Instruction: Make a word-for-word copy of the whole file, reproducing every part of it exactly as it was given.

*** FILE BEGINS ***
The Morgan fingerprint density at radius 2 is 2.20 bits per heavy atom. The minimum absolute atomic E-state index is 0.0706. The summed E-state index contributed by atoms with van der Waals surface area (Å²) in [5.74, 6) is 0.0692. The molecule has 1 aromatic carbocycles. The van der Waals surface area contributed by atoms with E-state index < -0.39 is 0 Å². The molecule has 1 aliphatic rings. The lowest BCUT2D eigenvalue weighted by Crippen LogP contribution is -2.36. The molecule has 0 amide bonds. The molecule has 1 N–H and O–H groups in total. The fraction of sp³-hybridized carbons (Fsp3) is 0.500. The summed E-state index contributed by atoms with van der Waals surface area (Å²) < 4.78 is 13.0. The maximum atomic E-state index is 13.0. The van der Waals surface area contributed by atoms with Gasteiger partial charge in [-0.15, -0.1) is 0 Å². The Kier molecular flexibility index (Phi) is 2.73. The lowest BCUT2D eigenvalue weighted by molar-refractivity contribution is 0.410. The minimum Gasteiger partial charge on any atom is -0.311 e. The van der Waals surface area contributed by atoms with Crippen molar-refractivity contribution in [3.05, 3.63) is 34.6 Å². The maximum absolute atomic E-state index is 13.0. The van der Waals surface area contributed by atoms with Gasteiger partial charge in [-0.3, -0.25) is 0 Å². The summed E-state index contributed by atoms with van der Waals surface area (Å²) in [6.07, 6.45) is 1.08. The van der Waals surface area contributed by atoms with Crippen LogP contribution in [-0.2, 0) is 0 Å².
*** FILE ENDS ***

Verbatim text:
The Morgan fingerprint density at radius 2 is 2.20 bits per heavy atom. The minimum absolute atomic E-state index is 0.0706. The summed E-state index contributed by atoms with van der Waals surface area (Å²) in [5.74, 6) is 0.0692. The molecule has 1 aromatic carbocycles. The van der Waals surface area contributed by atoms with E-state index < -0.39 is 0 Å². The molecule has 1 aliphatic rings. The lowest BCUT2D eigenvalue weighted by Crippen LogP contribution is -2.36. The molecule has 0 amide bonds. The molecule has 1 N–H and O–H groups in total. The fraction of sp³-hybridized carbons (Fsp3) is 0.500. The summed E-state index contributed by atoms with van der Waals surface area (Å²) < 4.78 is 13.0. The maximum atomic E-state index is 13.0. The van der Waals surface area contributed by atoms with Gasteiger partial charge in [-0.15, -0.1) is 0 Å². The Kier molecular flexibility index (Phi) is 2.73. The lowest BCUT2D eigenvalue weighted by molar-refractivity contribution is 0.410. The minimum Gasteiger partial charge on any atom is -0.311 e. The van der Waals surface area contributed by atoms with Crippen molar-refractivity contribution in [3.05, 3.63) is 34.6 Å². The maximum absolute atomic E-state index is 13.0. The van der Waals surface area contributed by atoms with Gasteiger partial charge in [-0.3, -0.25) is 0 Å². The summed E-state index contributed by atoms with van der Waals surface area (Å²) in [6.07, 6.45) is 1.08. The van der Waals surface area contributed by atoms with Crippen LogP contribution in [-0.2, 0) is 0 Å².